Cheap, disposable but effective: a disposable amperometric detector for HPLC

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Ezine

  • Published: Jun 20, 2011
  • Author: Jon Evans
  • Channels: Detectors
thumbnail image: Cheap, disposable but effective: a disposable amperometric detector for HPLC

Scraping clean

Amperometric detection, in which analytes are detected based on the current they generate when oxidised or reduced at an electrode, has several important advantages as a detection technique. It can detect a wide range of compounds, especially organic compounds, without requiring them to be chemically modified in any way; it's also fairly small-scale, requiring little more than a few electrodes, and is thus ideal for incorporation onto lab-on-a-chip systems.

Unfortunately, it also has one major drawback, which, even more unfortunately, is inherent to the way it works. Oxidizing or reducing analytes at an electrode, termed the working electrode, tends to coat it with residue, eventually stopping it from working properly. As a consequence, the working electrodes in amperometric detectors regularly need to be scraped clean, which is a fairly time-consuming process.

An alternative approach is simply to throw the detector away when the working electrode becomes unusable and replace it with a new one, which is fine as long as you have a cheap, disposable amperometric detector. This is what a team of US chemists led by William Heineman at the University of Cincinnati in Ohio has now developed for high performance liquid chromatography (HPLC).


Tiny electrodes

Their detector consists of a microfluidic chip just 5cm long and 2.5cm wide containing a network of microscopic channels. This network includes four sample channels, one channel for the mobile phase and two waste channels. The four sample channels all culminate in a flow cell region containing three tiny electrodes - a working electrode, an auxiliary electrode and a reference electrode - for amperometric detection.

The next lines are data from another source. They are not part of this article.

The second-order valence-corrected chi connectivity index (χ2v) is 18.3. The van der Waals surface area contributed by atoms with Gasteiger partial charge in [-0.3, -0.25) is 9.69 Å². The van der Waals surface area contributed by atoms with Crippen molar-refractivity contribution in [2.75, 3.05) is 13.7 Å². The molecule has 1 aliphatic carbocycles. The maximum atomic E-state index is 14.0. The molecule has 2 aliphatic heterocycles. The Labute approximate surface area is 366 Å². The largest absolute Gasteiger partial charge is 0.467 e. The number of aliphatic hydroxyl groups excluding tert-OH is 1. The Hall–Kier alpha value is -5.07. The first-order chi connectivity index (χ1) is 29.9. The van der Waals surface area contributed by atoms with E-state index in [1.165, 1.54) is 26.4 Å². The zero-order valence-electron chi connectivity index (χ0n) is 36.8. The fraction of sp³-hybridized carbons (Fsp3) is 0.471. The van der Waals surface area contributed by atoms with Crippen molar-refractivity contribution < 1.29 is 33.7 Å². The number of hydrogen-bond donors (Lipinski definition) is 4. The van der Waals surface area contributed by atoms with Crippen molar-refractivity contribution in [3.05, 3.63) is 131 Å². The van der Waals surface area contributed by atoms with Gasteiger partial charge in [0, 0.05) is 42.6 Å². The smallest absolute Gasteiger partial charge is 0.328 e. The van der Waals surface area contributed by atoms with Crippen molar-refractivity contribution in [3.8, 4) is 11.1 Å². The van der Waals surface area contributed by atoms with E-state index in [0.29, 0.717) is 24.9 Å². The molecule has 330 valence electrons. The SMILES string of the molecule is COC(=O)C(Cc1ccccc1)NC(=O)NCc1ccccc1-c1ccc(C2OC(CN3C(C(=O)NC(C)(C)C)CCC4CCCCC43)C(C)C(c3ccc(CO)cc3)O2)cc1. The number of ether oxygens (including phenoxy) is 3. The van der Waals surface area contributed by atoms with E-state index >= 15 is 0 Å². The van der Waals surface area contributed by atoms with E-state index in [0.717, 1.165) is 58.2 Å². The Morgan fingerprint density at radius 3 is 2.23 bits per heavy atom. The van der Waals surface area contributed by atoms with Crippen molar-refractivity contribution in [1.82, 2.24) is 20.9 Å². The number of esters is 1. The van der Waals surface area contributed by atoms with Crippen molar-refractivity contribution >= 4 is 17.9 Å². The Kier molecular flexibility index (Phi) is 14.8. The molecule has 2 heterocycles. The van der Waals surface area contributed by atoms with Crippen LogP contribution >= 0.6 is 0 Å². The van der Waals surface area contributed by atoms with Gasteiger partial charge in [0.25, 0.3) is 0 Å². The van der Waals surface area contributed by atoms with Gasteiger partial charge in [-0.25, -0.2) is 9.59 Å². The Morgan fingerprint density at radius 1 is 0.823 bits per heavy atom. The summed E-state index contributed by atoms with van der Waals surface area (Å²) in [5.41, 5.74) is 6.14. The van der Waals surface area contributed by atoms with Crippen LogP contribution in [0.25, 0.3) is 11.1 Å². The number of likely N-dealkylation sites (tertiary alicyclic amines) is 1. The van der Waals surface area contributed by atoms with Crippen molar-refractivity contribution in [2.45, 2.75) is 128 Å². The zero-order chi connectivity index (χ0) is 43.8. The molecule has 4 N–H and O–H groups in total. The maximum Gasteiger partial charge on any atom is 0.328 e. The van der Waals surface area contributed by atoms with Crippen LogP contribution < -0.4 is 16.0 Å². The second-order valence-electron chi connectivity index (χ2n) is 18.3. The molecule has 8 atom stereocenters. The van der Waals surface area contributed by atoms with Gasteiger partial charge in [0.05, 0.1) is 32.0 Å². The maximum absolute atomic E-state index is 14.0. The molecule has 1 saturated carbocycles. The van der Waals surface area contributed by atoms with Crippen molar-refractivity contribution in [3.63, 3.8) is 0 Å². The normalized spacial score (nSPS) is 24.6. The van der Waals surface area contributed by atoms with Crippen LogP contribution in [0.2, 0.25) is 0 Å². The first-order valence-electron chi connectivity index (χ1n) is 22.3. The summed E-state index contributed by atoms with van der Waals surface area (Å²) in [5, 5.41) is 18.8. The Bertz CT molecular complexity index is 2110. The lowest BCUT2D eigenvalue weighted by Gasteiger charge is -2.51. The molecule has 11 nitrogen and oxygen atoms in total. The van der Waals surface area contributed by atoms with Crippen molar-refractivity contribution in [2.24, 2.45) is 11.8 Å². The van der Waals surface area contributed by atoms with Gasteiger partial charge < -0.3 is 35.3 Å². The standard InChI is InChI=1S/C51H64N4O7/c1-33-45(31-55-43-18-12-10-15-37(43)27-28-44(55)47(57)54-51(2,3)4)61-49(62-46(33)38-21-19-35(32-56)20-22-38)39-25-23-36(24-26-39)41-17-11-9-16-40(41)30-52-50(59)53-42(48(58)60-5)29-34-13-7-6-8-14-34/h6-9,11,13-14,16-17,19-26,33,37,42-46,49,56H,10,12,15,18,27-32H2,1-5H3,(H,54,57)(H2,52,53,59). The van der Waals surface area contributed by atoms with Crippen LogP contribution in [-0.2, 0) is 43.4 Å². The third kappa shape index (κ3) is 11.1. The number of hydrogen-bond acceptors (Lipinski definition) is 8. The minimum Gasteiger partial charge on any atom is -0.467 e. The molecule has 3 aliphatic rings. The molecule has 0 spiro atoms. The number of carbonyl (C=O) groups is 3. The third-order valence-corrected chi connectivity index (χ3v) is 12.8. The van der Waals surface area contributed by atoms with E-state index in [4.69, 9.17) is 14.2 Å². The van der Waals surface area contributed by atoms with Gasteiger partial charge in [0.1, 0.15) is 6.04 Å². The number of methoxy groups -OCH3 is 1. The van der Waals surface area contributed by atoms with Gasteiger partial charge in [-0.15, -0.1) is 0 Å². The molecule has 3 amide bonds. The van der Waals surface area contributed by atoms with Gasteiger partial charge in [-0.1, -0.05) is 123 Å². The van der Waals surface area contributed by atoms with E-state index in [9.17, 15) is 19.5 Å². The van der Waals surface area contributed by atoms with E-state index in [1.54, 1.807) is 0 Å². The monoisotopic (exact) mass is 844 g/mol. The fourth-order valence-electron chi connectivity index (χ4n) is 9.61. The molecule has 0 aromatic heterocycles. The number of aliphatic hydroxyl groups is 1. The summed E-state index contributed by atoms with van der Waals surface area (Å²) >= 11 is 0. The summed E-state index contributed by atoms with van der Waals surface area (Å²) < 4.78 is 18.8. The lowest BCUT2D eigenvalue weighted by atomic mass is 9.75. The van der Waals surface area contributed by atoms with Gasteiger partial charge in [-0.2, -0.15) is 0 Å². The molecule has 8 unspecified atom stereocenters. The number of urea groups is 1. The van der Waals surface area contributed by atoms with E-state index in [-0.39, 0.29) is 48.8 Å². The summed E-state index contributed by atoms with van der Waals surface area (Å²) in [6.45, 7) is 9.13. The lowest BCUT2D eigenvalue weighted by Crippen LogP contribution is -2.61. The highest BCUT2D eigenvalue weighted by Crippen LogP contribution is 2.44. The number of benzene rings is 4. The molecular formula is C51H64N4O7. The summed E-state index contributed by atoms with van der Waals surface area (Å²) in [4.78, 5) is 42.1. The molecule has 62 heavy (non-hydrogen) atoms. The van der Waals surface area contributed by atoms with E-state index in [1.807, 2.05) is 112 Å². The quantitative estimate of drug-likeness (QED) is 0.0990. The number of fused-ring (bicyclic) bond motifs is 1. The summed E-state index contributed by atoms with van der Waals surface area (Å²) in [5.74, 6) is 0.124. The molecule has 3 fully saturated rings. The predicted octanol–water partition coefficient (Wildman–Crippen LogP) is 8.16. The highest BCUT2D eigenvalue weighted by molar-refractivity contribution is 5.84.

The working and auxiliary electrodes, which between them generate the electric potential that instigates the oxidation and reduction reactions, are made of platinum and are each just 0.17mm2 in size. The reference electrode, against which the fluctuating current generated at the working electrode is compared, is even smaller, at just 0.031mm2, and is made of platinum coated with silver and silver chloride.

Samples and a mobile phase can be pumped directly onto the microfluidic chip, allowing it to be used for flow injection analysis (FIA), or the chip can be hooked up to an HPLC column to act purely as an amperometric detector. As a first test of the chip, Heineman and his colleagues used it for FIA, finding that it could repeatedly detect potassium ferricyanide.

Next, they used it with HPLC, finding that the chip could detect ascorbic acid (vitamin C) and acetaminophen (paracetamol) after they had been separated, as well as the structurally similar pharmaceutical compounds dextrorphan and levallorphan, even when spiked into human plasma.


Cost cutting

Compared to a commercially-available amperometric detector, the microfluidic chip was much less sensitive, with limits of detection for dextrorphan and levallorphan in human plasma of 50nM and 80nM, respectively, compared to 10nM and 20nM for the commercially-available detector. The main reason for this is that the commercially-available detector is much bigger, with electrodes that are almost 300 times larger than those used on the microfluidic chip. Nevertheless, these limits of detection are small enough for many applications and the microfluidic chip also produced a highly linear response to varying concentrations of the analytes.

When used with HPLC, the microfluidic chip began to stop working properly after a maximum of around 20 hours. Rather ironically, this wasn't because the working electrode became coated with residue, but rather because the flow of liquid through the channels washed away the silver coating from the reference electrode. So now Heineman and his team are working on ways to protect this coating or make it more robust, thereby ensuring that only the working electrode stops the chip from working properly.

They are also looking at reducing the cost of the chip. At the moment, they estimate that 100,000 of these chips could be produced for around $25 each. But by redesigning the chip so that only the electrode section needs to be replaced, Heineman thinks this could be reduced to less than $15.



The views represented in this article are solely those of the author and do not necessarily represent those of John Wiley and Sons, Ltd.

Cheap, disposable but effective: a disposable amperometric detector for HPLC

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